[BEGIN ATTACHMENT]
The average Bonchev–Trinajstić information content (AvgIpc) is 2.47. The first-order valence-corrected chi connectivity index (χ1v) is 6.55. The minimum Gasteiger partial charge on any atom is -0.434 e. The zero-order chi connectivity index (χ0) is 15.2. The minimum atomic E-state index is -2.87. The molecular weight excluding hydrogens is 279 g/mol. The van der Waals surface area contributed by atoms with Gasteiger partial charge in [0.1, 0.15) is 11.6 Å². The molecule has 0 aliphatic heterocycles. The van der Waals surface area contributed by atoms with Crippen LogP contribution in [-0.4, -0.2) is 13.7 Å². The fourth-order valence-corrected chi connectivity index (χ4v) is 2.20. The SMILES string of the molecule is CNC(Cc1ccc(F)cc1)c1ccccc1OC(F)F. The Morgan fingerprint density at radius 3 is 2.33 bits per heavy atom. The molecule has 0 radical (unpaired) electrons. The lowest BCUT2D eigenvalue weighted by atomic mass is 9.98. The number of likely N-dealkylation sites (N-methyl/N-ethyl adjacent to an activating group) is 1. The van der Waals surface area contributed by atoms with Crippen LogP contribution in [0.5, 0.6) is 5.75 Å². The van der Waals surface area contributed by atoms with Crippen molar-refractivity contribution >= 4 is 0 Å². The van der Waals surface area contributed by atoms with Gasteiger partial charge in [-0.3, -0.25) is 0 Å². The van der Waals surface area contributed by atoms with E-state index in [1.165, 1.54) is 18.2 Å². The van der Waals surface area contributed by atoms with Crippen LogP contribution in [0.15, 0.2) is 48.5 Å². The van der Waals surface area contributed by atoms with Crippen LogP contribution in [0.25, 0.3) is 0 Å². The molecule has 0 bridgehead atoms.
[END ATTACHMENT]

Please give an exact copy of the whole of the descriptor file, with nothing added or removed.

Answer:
The average Bonchev–Trinajstić information content (AvgIpc) is 2.47. The first-order valence-corrected chi connectivity index (χ1v) is 6.55. The minimum Gasteiger partial charge on any atom is -0.434 e. The zero-order chi connectivity index (χ0) is 15.2. The minimum atomic E-state index is -2.87. The molecular weight excluding hydrogens is 279 g/mol. The van der Waals surface area contributed by atoms with Gasteiger partial charge in [0.1, 0.15) is 11.6 Å². The molecule has 0 aliphatic heterocycles. The van der Waals surface area contributed by atoms with Crippen LogP contribution in [-0.4, -0.2) is 13.7 Å². The fourth-order valence-corrected chi connectivity index (χ4v) is 2.20. The SMILES string of the molecule is CNC(Cc1ccc(F)cc1)c1ccccc1OC(F)F. The Morgan fingerprint density at radius 3 is 2.33 bits per heavy atom. The molecule has 0 radical (unpaired) electrons. The lowest BCUT2D eigenvalue weighted by atomic mass is 9.98. The number of likely N-dealkylation sites (N-methyl/N-ethyl adjacent to an activating group) is 1. The van der Waals surface area contributed by atoms with Crippen LogP contribution in [0.5, 0.6) is 5.75 Å². The van der Waals surface area contributed by atoms with Crippen molar-refractivity contribution >= 4 is 0 Å². The van der Waals surface area contributed by atoms with Gasteiger partial charge in [-0.3, -0.25) is 0 Å². The van der Waals surface area contributed by atoms with E-state index in [1.165, 1.54) is 18.2 Å². The van der Waals surface area contributed by atoms with Crippen LogP contribution in [0.15, 0.2) is 48.5 Å². The van der Waals surface area contributed by atoms with Crippen LogP contribution in [0.25, 0.3) is 0 Å². The molecule has 0 bridgehead atoms.